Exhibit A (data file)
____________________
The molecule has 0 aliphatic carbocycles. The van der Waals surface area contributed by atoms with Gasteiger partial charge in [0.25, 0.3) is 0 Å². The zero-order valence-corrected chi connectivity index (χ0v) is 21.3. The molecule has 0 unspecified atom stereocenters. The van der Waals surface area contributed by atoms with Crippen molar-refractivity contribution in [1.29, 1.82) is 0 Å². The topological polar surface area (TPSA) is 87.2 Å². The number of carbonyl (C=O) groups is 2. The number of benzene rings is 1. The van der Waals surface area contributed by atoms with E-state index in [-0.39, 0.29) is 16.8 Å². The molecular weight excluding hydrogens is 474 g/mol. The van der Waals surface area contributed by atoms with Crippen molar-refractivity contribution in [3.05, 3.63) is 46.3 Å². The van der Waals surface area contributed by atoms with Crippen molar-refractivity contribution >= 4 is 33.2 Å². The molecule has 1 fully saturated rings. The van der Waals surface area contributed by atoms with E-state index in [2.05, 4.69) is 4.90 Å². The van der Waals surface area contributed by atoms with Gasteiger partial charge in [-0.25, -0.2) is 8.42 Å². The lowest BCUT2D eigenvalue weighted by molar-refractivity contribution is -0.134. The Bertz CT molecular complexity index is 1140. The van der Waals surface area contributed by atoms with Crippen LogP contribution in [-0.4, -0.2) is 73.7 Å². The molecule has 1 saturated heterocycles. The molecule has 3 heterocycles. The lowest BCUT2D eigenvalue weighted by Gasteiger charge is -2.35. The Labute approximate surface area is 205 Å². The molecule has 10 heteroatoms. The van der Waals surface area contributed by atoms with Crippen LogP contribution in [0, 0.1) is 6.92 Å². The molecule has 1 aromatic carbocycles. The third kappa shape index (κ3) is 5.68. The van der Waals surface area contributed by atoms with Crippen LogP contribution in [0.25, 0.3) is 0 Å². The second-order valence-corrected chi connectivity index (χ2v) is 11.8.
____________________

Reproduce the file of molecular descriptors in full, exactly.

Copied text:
The molecule has 0 aliphatic carbocycles. The van der Waals surface area contributed by atoms with Gasteiger partial charge in [0.25, 0.3) is 0 Å². The zero-order valence-corrected chi connectivity index (χ0v) is 21.3. The molecule has 0 unspecified atom stereocenters. The van der Waals surface area contributed by atoms with Crippen molar-refractivity contribution in [1.29, 1.82) is 0 Å². The topological polar surface area (TPSA) is 87.2 Å². The number of carbonyl (C=O) groups is 2. The number of benzene rings is 1. The van der Waals surface area contributed by atoms with E-state index in [-0.39, 0.29) is 16.8 Å². The molecular weight excluding hydrogens is 474 g/mol. The van der Waals surface area contributed by atoms with Crippen molar-refractivity contribution in [3.05, 3.63) is 46.3 Å². The van der Waals surface area contributed by atoms with Crippen molar-refractivity contribution >= 4 is 33.2 Å². The molecule has 1 fully saturated rings. The van der Waals surface area contributed by atoms with E-state index in [2.05, 4.69) is 4.90 Å². The van der Waals surface area contributed by atoms with Gasteiger partial charge in [-0.25, -0.2) is 8.42 Å². The lowest BCUT2D eigenvalue weighted by molar-refractivity contribution is -0.134. The Bertz CT molecular complexity index is 1140. The van der Waals surface area contributed by atoms with Crippen LogP contribution in [-0.4, -0.2) is 73.7 Å². The molecule has 1 saturated heterocycles. The molecule has 3 heterocycles. The lowest BCUT2D eigenvalue weighted by Gasteiger charge is -2.35. The Labute approximate surface area is 205 Å². The molecule has 10 heteroatoms. The van der Waals surface area contributed by atoms with Crippen LogP contribution in [0, 0.1) is 6.92 Å². The molecule has 1 aromatic carbocycles. The third kappa shape index (κ3) is 5.68. The van der Waals surface area contributed by atoms with Crippen LogP contribution in [0.25, 0.3) is 0 Å². The second-order valence-corrected chi connectivity index (χ2v) is 11.8.